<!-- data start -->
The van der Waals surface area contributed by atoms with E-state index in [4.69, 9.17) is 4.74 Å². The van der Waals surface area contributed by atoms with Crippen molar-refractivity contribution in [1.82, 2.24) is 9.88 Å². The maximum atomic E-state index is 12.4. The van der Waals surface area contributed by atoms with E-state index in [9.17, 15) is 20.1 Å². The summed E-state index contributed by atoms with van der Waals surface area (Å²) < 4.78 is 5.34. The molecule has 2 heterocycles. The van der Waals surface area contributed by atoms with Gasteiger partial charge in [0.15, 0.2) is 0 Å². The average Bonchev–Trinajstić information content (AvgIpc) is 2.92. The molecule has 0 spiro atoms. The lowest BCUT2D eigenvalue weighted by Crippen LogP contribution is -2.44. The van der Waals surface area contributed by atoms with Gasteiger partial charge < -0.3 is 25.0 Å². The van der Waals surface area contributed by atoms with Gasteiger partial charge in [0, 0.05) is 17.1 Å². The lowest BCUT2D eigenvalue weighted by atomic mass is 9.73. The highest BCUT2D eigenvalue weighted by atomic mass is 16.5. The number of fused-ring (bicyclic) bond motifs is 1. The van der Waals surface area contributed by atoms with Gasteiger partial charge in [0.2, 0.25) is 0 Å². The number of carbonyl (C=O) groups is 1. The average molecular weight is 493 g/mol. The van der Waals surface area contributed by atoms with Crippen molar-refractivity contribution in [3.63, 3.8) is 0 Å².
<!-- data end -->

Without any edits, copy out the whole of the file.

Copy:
The van der Waals surface area contributed by atoms with E-state index in [4.69, 9.17) is 4.74 Å². The van der Waals surface area contributed by atoms with Crippen molar-refractivity contribution in [1.82, 2.24) is 9.88 Å². The maximum atomic E-state index is 12.4. The van der Waals surface area contributed by atoms with E-state index in [9.17, 15) is 20.1 Å². The summed E-state index contributed by atoms with van der Waals surface area (Å²) < 4.78 is 5.34. The molecule has 2 heterocycles. The van der Waals surface area contributed by atoms with Gasteiger partial charge in [0.15, 0.2) is 0 Å². The average Bonchev–Trinajstić information content (AvgIpc) is 2.92. The molecule has 0 spiro atoms. The lowest BCUT2D eigenvalue weighted by Crippen LogP contribution is -2.44. The van der Waals surface area contributed by atoms with Gasteiger partial charge < -0.3 is 25.0 Å². The van der Waals surface area contributed by atoms with Gasteiger partial charge in [0, 0.05) is 17.1 Å². The lowest BCUT2D eigenvalue weighted by atomic mass is 9.73. The highest BCUT2D eigenvalue weighted by atomic mass is 16.5. The number of fused-ring (bicyclic) bond motifs is 1. The van der Waals surface area contributed by atoms with Gasteiger partial charge in [0.2, 0.25) is 0 Å². The number of carbonyl (C=O) groups is 1. The average molecular weight is 493 g/mol. The van der Waals surface area contributed by atoms with Crippen molar-refractivity contribution in [3.63, 3.8) is 0 Å².